Dennis Ljungqvist: “This is why I love Swordfish”

We had a chat with Dennis Ljungqvist—three time Swordfish longsword champion—about why the historical fencing event Swordfish is so important and what it means to him.

“We aren’t here to to test ourselves. We’re here to test you”. The words came from a Polish fencer at Swordfish, the premier historical fencing event in the world, and they capture a spirit of martial competitiveness that is at the very heart of Swordfish.

Dennis Ljungqvist

The modern historical fencing movement is something extraordinary. It has grown immensely and at the forefront are always those who are willing to challenge everyone else, their own knowledge and their skills. There is one event which has been the battleground in this development for fourteen years, and that’s Swordfish, in Sweden.

The competitions at Swordfish are rightfully considered the toughest in the HEMA scene, where the best come to test their mettle. Over the years they’ve been like a wave rolling back and forth between the nations that have put their mark on the event. For a few years the match stood between the Poles and the Swedes. And some Belgians and Dutch. Then the Italians. And, most recently, the Russians have swept the HEMA scene and cut through the competition like a hot knife through butter.

Polish saber being showcased during the livestream.

Dennis Ljungqvist is ranked first in the world

One of the constants at Swordfish is Dennis Ljungqvist. He is ranked number one in the world according to HEMA Ratings and he holds twelve Swordfish medals in total, and three longsword golds.

“These are some of the victories that has meant most to me. That is why the top shelf of my price cabinet is reserved for Swordfish and the Swedish Nationals. Swordfish was also the first HEMA event I visited and I’ve been there almost every year since; seeing it growing, meeting old friends and getting new ones is amazing to me,” Dennis says.

More than just competitions

Swordfish is more than just competitions. It also has a wide selection of workshops. The workshops are often overlooked because they are not featured in the livestream, but they are an incredibly important aspect for most participants as it creates a place where you not only get to fence with the best fencers, but also learn from them and prominent teachers.

Workshops, competitions, hanging out…

“Even being a modern fencing event it still has an old school touch. You can live at the event site and this creates a friendly and relaxed atmosphere. The evenings are simply fantastic. I tend to focus a lot on the competitions, but after all that is done it is time to just relax. Also, during the finals it feels like going to a rock concert. The bleachers are full with a roaring crowd, people are having a beer while looking at fights with some of the best fencers there is. It’s awesome,” he says.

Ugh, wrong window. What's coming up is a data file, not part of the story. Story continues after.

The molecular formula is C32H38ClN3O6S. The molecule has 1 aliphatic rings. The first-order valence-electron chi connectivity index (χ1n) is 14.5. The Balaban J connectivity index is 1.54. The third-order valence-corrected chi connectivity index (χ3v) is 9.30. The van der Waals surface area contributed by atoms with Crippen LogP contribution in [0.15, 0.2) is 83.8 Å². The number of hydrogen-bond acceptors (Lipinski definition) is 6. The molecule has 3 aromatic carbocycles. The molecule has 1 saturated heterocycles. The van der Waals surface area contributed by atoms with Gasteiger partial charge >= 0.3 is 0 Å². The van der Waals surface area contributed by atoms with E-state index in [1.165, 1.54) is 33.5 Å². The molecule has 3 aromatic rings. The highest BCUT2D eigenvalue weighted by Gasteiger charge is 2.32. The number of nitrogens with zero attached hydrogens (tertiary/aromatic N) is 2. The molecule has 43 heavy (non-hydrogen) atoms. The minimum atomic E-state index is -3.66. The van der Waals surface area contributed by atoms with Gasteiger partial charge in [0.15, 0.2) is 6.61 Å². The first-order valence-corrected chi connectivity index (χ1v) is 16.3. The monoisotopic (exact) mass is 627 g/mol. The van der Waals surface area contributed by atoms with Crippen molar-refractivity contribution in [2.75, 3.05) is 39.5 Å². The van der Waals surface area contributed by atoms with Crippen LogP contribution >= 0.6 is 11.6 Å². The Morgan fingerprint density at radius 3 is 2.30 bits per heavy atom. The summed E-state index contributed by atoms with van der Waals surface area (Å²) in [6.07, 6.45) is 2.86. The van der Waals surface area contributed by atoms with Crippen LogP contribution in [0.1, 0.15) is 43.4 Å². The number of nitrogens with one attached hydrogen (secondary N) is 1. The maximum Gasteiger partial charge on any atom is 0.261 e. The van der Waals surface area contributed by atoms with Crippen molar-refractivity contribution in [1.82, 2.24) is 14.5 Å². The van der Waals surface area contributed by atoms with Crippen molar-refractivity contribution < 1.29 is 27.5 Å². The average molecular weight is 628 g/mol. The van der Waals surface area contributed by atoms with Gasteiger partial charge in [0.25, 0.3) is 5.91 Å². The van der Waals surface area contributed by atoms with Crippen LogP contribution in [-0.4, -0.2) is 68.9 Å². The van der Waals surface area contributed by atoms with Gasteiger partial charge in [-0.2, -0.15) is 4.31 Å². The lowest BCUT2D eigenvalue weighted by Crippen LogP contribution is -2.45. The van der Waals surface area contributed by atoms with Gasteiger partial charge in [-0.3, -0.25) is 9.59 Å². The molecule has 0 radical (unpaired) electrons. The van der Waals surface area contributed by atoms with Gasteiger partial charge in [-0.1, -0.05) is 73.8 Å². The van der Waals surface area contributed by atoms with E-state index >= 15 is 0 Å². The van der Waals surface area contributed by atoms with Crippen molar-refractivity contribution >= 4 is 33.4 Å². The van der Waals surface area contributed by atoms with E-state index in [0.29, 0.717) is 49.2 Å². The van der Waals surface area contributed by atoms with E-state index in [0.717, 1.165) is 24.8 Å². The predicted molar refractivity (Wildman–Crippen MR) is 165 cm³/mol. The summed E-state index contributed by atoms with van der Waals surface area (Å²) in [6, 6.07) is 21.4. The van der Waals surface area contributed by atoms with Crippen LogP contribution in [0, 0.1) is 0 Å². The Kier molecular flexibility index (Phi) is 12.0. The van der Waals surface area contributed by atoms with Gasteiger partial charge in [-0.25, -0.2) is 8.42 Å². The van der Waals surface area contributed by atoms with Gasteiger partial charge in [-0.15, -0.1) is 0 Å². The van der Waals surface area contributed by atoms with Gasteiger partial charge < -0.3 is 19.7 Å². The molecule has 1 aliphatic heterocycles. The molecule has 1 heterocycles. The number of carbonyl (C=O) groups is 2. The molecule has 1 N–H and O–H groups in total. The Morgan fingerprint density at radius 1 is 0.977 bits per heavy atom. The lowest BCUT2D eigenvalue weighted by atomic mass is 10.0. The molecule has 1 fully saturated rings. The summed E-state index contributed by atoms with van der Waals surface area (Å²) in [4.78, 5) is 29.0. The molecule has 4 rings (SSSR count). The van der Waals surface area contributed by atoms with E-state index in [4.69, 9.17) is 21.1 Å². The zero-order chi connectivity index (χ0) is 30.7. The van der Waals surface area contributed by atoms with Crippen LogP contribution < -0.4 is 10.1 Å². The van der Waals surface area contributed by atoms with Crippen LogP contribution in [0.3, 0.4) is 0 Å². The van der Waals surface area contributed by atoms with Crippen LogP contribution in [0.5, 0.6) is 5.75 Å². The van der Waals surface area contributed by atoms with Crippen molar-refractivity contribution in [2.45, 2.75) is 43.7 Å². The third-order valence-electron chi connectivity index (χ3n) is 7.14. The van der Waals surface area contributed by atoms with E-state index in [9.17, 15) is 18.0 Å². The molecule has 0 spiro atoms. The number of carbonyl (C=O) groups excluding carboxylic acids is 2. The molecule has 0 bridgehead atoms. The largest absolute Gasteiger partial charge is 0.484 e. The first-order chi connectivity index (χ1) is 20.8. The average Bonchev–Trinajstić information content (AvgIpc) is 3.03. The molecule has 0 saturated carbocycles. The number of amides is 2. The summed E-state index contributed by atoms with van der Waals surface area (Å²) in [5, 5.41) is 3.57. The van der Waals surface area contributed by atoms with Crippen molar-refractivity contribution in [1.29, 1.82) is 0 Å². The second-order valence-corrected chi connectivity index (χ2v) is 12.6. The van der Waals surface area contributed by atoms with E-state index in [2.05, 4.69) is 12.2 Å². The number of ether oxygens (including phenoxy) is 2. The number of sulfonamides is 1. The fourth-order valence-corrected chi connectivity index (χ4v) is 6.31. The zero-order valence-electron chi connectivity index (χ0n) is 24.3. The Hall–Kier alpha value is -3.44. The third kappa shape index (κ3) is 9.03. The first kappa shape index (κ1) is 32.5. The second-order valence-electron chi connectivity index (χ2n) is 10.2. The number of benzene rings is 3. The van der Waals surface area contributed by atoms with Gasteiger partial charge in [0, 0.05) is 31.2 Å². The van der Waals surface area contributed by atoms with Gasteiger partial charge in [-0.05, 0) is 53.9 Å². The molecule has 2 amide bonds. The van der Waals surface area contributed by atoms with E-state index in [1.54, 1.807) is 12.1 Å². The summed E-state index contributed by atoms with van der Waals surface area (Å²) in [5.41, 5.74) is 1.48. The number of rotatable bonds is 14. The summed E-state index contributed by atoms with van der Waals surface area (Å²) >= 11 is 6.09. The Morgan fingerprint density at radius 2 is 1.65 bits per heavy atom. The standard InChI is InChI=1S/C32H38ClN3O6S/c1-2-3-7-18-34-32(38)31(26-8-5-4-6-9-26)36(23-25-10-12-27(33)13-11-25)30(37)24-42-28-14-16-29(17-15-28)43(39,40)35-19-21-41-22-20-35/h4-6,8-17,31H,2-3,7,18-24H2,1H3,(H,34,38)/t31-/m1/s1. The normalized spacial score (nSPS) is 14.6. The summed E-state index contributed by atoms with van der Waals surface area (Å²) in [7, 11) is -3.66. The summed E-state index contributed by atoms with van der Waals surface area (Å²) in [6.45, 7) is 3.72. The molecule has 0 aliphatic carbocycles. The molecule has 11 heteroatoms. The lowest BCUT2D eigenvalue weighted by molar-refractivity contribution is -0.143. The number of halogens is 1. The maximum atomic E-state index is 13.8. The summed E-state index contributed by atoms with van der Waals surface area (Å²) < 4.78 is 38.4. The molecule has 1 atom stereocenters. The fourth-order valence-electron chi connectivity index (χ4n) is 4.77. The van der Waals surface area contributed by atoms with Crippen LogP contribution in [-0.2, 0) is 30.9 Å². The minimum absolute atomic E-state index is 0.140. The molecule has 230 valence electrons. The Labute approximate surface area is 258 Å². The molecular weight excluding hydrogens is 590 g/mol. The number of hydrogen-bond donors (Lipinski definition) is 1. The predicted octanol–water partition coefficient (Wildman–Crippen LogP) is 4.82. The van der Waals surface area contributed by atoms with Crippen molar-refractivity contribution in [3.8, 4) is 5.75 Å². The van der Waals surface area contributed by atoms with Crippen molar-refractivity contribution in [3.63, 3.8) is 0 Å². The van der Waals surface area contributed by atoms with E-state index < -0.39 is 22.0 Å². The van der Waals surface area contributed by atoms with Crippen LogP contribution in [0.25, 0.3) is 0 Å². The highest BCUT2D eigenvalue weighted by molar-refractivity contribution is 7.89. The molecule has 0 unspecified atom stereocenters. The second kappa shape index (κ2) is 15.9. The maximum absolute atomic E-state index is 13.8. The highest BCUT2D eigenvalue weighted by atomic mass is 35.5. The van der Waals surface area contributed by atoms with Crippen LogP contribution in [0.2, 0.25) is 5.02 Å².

Swordfish was the first event to have a professional livestream, broadcasting the finals on the internet as they unfold. Over the years the quality has improved and hundreds of thousands of people have watched the fights during and after the event. For the people attending, it is something out of the ordinary which cannot be experienced through the livestream. The saunas, the late night shenanigans, the friendliness and the excitement of participating and watching fights, all make Swordfish something out of the ordinary.

Full bleachers

“It’s an event for everyone, from a newcomer to experienced event fox and the competition elite. I would probably not recommend someone to do this as their first tournament—depending a bit on weapon system—but  when you have done a few it’s not that different. That said, the event has a lot of workshops and lectures that are open for anyone with instructors from all over the world. And that’s an opportunity you shouldn’t miss. Then there a lot of other stuff happening and always spontaneous activities. And all who have been there knows what happens after midnight…”, Dennis says with a wry smile.

The need for a premier event

The reason for Swordfish’s fame has to do with setting the bar high, but also about a need for a community to have a focal point. Swordfish may not be an official world cup. It is more like the unofficial version, just like Wimbledon is the heart of Tennis, Dennis says.
“For me Swordfish is the tournament of the year. All others are preparation for it. You often hear people calling Swordfish a World Championship, but I always compare it to Wimbledon. Since it´s yearly, gets more attention than any other event and always is on the same place and time,“ Dennis explains.

Wrestling in front of an excited audience

The importance of Swordfish for Historical fencing is that it’s an arena where the best meet to test their skills, and where up-and-comers can get a shot at proving themselves. While at the same time there are excellent workshops and a really friendly atmosphere. This is invaluable to a budding movement like historical fencing. We need a tournament and workshop event that pushes the limit of what’s possible. And we all know that if you can make it at Swordfish, then you are truly part of the top tier of fencers.

Looking to participate? Here’s some info.

Date: 31 Oct – 3 November, 2019
Registration: Registration is open for all at
Location: The sporthall Aktiviteten, in Mölndal, Sweden

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